Dealing with global issues requires a qualitatively new kind of effort since these problems are not only international but interdisciplinary in their nature. From experience we know that the boundaries between scientific disciplines are often more difficult to cross than those which divide nations or separate the known from the unknown. These projects on global problems demand a new dimension for their conception, planning, execution, and implementation. Perhaps the last step is the most difficult of all, for here we are leaving the ivory tower of our professional interests as scientists and entering the real world of public relations, business, and politics. As examples of success in implementing this global approach, we may mention conventions relating to whaling, outer space, air traffic, and the law of the sea. In each of these the concept of a common heritage is emphasized. Thus we enlarge our vision and develop our thinking.
While critically needed in every nation, this new thinking has special significance for the development of the Soviet Union. As a political entity the Soviet Union encompasses a variety of lands and people, and is now on a national basis experiencing many of the problems faced by the world as a whole. This modern crisis - there is no other word to describe the situation - is to a great extent due to structural, if not political, disparities in technological and societal development.
In any nation, it is the human condition that suffers first from such disparities, be it due to a loss of economic efficiency, the degradation of the environment, or the menace of war and fear of extinction. This is fully recognized by the new leadership which now has the great task of changing the course and pattern of Soviet development. For Soviet citizens this national challenge is the most exciting and promising thing to happen over the past decades. The new openness pursued in the Soviet Union is helping to establish new values and to exercise new thinking. As with any great change, it will not be easy to achieve. The success of these fundamental changes depends on the extent to which this new way of thinking, these new ideas, can be conceived and broadcast to the public, and the degree to which they become part and parcel of the social consciousness.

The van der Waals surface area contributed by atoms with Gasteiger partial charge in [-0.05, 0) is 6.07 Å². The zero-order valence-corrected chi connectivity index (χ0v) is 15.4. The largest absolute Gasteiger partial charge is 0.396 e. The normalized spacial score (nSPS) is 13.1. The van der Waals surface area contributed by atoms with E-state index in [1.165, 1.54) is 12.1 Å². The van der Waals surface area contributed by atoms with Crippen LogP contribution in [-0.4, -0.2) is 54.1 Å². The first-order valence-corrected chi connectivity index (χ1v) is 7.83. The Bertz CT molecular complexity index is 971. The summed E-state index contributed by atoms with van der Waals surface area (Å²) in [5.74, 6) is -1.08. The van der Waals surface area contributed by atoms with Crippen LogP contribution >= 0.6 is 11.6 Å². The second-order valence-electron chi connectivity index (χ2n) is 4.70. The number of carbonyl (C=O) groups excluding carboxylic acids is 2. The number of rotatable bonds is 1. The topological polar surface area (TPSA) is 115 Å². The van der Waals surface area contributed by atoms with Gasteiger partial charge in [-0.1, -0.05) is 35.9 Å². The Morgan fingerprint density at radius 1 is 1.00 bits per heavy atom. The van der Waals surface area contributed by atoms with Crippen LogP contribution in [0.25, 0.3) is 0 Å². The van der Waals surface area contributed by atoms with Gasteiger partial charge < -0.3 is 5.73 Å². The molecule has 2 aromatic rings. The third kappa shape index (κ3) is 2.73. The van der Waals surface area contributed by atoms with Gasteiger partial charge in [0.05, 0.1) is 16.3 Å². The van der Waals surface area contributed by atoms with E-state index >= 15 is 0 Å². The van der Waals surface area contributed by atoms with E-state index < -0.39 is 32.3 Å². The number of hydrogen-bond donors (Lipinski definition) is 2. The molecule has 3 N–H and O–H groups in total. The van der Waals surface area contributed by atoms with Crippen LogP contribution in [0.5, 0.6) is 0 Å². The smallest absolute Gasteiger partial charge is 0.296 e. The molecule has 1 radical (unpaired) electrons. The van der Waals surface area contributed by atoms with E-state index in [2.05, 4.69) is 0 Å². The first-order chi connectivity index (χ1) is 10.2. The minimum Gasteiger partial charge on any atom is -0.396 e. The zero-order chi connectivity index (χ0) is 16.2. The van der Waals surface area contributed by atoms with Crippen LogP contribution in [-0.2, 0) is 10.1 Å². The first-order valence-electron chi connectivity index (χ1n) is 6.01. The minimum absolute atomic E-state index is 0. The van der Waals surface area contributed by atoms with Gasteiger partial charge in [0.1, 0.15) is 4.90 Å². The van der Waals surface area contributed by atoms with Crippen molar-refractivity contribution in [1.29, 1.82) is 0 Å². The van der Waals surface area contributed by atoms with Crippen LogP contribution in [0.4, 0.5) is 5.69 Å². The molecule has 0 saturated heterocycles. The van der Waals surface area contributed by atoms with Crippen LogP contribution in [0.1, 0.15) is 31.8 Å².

Of utmost importance, and this applies to the West as well as the East, is how the mass media - those powerful instruments of social persuasion - can become instruments of positive change and serve the basic goals of society. Here an important contribution would be to destroy, rather than build up, the "image of the enemy," and to develop an atmosphere of hope and understanding. In a longer perspective, the changes and responses of the educational system, the way we teach and train the next generations, will be of even greater importance.
These changes in Soviet society will have repercussions well beyond the Soviet Union, not only because of the Soviet Union's sheer size, but because these changes are prompted by circumstances of a general nature.
History repeatedly shows that conspicuous consumption - be it in ancient Rome, the French monarchy, or tsarist Russia - is a precursor of revolution. Today, for the world as a whole, the arms race is conspicuous consumption in its most menacing form, and it signals that major changes are imminent.
The evolutionary imperative, once solely physical or solely intellectual, is now both. Old ideologies have once again outlived their usefulness. It has always been the role of science to explore and discover not only new machines but also to break through barriers of human thinking. It is the latter responsibility to which we now respond. Humanity will either change its thinking or it will die a physical death from misuse of its own technological genius.
As scientists, we are dedicated to the search for truth, however far from conventionally accepted beliefs it may lead us. As scientists, we are guardians of the great tradition set by Copernicus, Darwin, Einstein, Bohr, and other courageous men and women who broke with the mind-set of their day. Therefore, as scientists, we have an added responsibility to help society break with the current, dangerously inadequate mind-set.
1. International Institute for Environment and Development and World Resources Institute, World Resources 1986 (New York: Basic Books, 1986).
2. I. T. Frolov, ed., The Earth and Mankind: Global Problems, in Russian (Moscow: MYSL, 1985).